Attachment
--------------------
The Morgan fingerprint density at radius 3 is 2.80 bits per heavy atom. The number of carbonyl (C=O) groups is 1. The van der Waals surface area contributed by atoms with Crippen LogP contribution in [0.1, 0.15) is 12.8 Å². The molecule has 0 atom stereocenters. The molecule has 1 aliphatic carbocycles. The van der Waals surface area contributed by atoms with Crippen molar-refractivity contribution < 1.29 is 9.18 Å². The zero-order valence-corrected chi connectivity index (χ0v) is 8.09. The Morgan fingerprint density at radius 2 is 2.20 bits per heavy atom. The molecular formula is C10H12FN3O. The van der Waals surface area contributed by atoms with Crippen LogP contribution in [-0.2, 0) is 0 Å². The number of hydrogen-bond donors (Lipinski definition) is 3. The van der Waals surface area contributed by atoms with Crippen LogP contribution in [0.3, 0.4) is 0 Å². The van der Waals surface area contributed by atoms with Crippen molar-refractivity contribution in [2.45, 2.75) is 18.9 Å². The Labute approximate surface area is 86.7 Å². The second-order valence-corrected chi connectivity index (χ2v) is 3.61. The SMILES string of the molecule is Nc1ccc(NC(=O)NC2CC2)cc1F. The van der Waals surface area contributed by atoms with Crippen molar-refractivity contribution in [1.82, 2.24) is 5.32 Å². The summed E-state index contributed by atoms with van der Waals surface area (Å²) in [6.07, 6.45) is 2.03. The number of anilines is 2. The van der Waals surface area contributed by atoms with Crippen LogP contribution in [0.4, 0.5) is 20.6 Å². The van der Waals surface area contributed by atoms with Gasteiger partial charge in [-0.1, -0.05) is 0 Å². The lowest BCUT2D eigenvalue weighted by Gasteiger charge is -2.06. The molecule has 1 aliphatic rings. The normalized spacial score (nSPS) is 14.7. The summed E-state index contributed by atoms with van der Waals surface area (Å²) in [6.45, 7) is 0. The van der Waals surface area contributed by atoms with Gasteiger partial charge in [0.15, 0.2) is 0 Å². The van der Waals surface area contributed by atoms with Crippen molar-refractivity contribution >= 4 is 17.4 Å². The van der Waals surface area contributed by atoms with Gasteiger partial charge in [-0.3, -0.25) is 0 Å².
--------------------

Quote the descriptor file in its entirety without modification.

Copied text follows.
The Morgan fingerprint density at radius 3 is 2.80 bits per heavy atom. The number of carbonyl (C=O) groups is 1. The van der Waals surface area contributed by atoms with Crippen LogP contribution in [0.1, 0.15) is 12.8 Å². The molecule has 0 atom stereocenters. The molecule has 1 aliphatic carbocycles. The van der Waals surface area contributed by atoms with Crippen molar-refractivity contribution < 1.29 is 9.18 Å². The zero-order valence-corrected chi connectivity index (χ0v) is 8.09. The Morgan fingerprint density at radius 2 is 2.20 bits per heavy atom. The molecular formula is C10H12FN3O. The van der Waals surface area contributed by atoms with Crippen LogP contribution in [-0.2, 0) is 0 Å². The number of hydrogen-bond donors (Lipinski definition) is 3. The van der Waals surface area contributed by atoms with Crippen LogP contribution in [0.3, 0.4) is 0 Å². The van der Waals surface area contributed by atoms with Crippen molar-refractivity contribution in [2.45, 2.75) is 18.9 Å². The Labute approximate surface area is 86.7 Å². The second-order valence-corrected chi connectivity index (χ2v) is 3.61. The SMILES string of the molecule is Nc1ccc(NC(=O)NC2CC2)cc1F. The van der Waals surface area contributed by atoms with Crippen molar-refractivity contribution in [1.82, 2.24) is 5.32 Å². The summed E-state index contributed by atoms with van der Waals surface area (Å²) in [6.07, 6.45) is 2.03. The number of anilines is 2. The van der Waals surface area contributed by atoms with Crippen LogP contribution in [0.4, 0.5) is 20.6 Å². The van der Waals surface area contributed by atoms with Gasteiger partial charge in [-0.1, -0.05) is 0 Å². The lowest BCUT2D eigenvalue weighted by Gasteiger charge is -2.06. The molecule has 1 aliphatic rings. The normalized spacial score (nSPS) is 14.7. The summed E-state index contributed by atoms with van der Waals surface area (Å²) in [6.45, 7) is 0. The van der Waals surface area contributed by atoms with Gasteiger partial charge in [0.15, 0.2) is 0 Å². The van der Waals surface area contributed by atoms with Crippen molar-refractivity contribution >= 4 is 17.4 Å². The van der Waals surface area contributed by atoms with Gasteiger partial charge in [-0.3, -0.25) is 0 Å².